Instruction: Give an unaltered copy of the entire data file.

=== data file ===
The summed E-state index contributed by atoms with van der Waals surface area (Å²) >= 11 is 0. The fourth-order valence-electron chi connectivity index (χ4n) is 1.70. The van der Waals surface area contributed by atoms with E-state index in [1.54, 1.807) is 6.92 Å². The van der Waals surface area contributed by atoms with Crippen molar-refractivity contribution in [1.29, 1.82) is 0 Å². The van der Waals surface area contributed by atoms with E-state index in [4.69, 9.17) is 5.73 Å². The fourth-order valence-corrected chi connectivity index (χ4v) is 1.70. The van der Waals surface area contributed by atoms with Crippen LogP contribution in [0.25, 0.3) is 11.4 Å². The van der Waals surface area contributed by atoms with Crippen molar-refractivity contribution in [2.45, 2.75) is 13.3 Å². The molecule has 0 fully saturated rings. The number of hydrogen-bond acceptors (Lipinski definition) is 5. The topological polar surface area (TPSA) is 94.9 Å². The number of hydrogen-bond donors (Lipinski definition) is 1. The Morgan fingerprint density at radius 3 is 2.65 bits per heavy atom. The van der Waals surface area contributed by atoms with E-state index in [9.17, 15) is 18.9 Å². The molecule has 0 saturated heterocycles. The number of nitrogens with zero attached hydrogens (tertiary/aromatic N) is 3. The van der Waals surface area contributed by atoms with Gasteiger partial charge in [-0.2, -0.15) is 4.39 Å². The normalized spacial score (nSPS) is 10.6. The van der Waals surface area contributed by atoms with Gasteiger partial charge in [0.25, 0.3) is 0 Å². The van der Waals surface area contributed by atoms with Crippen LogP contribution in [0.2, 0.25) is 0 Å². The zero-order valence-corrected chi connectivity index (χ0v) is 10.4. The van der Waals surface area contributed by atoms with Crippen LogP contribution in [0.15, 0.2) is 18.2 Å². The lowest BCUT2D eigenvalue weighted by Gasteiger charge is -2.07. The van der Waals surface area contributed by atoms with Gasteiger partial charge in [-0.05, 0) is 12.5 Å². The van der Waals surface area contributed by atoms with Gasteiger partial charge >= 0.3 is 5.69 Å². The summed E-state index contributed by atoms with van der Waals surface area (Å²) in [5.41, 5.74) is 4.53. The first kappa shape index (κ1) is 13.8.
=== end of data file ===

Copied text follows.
The summed E-state index contributed by atoms with van der Waals surface area (Å²) >= 11 is 0. The fourth-order valence-electron chi connectivity index (χ4n) is 1.70. The van der Waals surface area contributed by atoms with E-state index in [1.54, 1.807) is 6.92 Å². The van der Waals surface area contributed by atoms with Crippen molar-refractivity contribution in [1.29, 1.82) is 0 Å². The van der Waals surface area contributed by atoms with E-state index in [4.69, 9.17) is 5.73 Å². The fourth-order valence-corrected chi connectivity index (χ4v) is 1.70. The van der Waals surface area contributed by atoms with Crippen LogP contribution in [0.25, 0.3) is 11.4 Å². The van der Waals surface area contributed by atoms with Crippen molar-refractivity contribution in [2.45, 2.75) is 13.3 Å². The molecule has 0 fully saturated rings. The number of hydrogen-bond acceptors (Lipinski definition) is 5. The topological polar surface area (TPSA) is 94.9 Å². The number of hydrogen-bond donors (Lipinski definition) is 1. The Morgan fingerprint density at radius 3 is 2.65 bits per heavy atom. The van der Waals surface area contributed by atoms with E-state index in [9.17, 15) is 18.9 Å². The molecule has 0 saturated heterocycles. The number of nitrogens with zero attached hydrogens (tertiary/aromatic N) is 3. The van der Waals surface area contributed by atoms with Gasteiger partial charge in [-0.2, -0.15) is 4.39 Å². The normalized spacial score (nSPS) is 10.6. The van der Waals surface area contributed by atoms with Gasteiger partial charge in [0.25, 0.3) is 0 Å². The van der Waals surface area contributed by atoms with Crippen LogP contribution in [0.2, 0.25) is 0 Å². The zero-order valence-corrected chi connectivity index (χ0v) is 10.4. The van der Waals surface area contributed by atoms with Crippen LogP contribution in [0.15, 0.2) is 18.2 Å². The lowest BCUT2D eigenvalue weighted by Gasteiger charge is -2.07. The van der Waals surface area contributed by atoms with Gasteiger partial charge in [-0.05, 0) is 12.5 Å². The van der Waals surface area contributed by atoms with Gasteiger partial charge >= 0.3 is 5.69 Å². The summed E-state index contributed by atoms with van der Waals surface area (Å²) in [5.41, 5.74) is 4.53. The first kappa shape index (κ1) is 13.8.